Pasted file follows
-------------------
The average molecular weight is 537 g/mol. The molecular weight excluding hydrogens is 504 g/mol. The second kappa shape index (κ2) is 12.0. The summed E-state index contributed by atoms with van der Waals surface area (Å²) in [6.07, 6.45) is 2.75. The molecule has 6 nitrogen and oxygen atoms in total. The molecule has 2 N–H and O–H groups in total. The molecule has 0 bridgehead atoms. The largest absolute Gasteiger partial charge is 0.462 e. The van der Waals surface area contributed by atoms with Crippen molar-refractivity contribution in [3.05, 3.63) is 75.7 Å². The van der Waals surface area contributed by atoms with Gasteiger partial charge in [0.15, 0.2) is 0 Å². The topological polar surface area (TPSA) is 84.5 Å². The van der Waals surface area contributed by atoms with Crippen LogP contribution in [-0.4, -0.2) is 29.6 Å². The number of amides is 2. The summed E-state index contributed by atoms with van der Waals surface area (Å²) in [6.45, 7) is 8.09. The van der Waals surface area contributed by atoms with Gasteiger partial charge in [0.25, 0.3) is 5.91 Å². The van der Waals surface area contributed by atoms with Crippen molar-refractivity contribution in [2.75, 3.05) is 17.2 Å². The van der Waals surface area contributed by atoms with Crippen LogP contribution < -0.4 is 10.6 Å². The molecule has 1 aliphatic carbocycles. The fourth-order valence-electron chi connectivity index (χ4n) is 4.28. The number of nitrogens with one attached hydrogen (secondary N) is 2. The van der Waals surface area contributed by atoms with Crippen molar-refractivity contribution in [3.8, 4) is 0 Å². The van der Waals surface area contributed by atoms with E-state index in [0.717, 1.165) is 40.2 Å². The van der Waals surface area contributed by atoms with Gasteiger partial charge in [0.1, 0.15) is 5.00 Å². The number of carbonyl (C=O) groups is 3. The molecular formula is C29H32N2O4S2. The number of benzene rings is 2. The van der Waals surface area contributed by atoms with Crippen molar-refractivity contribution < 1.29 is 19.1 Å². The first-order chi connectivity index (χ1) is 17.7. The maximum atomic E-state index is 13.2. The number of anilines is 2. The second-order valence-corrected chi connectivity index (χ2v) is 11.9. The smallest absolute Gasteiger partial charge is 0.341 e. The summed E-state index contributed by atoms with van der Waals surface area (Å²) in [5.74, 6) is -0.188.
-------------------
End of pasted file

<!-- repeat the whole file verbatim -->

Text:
The average molecular weight is 537 g/mol. The molecular weight excluding hydrogens is 504 g/mol. The second kappa shape index (κ2) is 12.0. The summed E-state index contributed by atoms with van der Waals surface area (Å²) in [6.07, 6.45) is 2.75. The molecule has 6 nitrogen and oxygen atoms in total. The molecule has 2 N–H and O–H groups in total. The molecule has 0 bridgehead atoms. The largest absolute Gasteiger partial charge is 0.462 e. The van der Waals surface area contributed by atoms with Crippen molar-refractivity contribution in [3.05, 3.63) is 75.7 Å². The van der Waals surface area contributed by atoms with Gasteiger partial charge in [0.15, 0.2) is 0 Å². The topological polar surface area (TPSA) is 84.5 Å². The van der Waals surface area contributed by atoms with Crippen LogP contribution in [-0.4, -0.2) is 29.6 Å². The number of amides is 2. The summed E-state index contributed by atoms with van der Waals surface area (Å²) in [6.45, 7) is 8.09. The van der Waals surface area contributed by atoms with Gasteiger partial charge in [0.25, 0.3) is 5.91 Å². The van der Waals surface area contributed by atoms with Crippen molar-refractivity contribution in [2.75, 3.05) is 17.2 Å². The van der Waals surface area contributed by atoms with Crippen LogP contribution < -0.4 is 10.6 Å². The molecule has 1 aliphatic carbocycles. The fourth-order valence-electron chi connectivity index (χ4n) is 4.28. The number of nitrogens with one attached hydrogen (secondary N) is 2. The van der Waals surface area contributed by atoms with Crippen molar-refractivity contribution in [3.8, 4) is 0 Å². The van der Waals surface area contributed by atoms with E-state index in [0.717, 1.165) is 40.2 Å². The van der Waals surface area contributed by atoms with Gasteiger partial charge in [0.1, 0.15) is 5.00 Å². The number of carbonyl (C=O) groups is 3. The molecular formula is C29H32N2O4S2. The number of benzene rings is 2. The van der Waals surface area contributed by atoms with Crippen molar-refractivity contribution < 1.29 is 19.1 Å². The first-order chi connectivity index (χ1) is 17.7. The maximum atomic E-state index is 13.2. The number of anilines is 2. The second-order valence-corrected chi connectivity index (χ2v) is 11.9. The smallest absolute Gasteiger partial charge is 0.341 e. The summed E-state index contributed by atoms with van der Waals surface area (Å²) in [5.74, 6) is -0.188.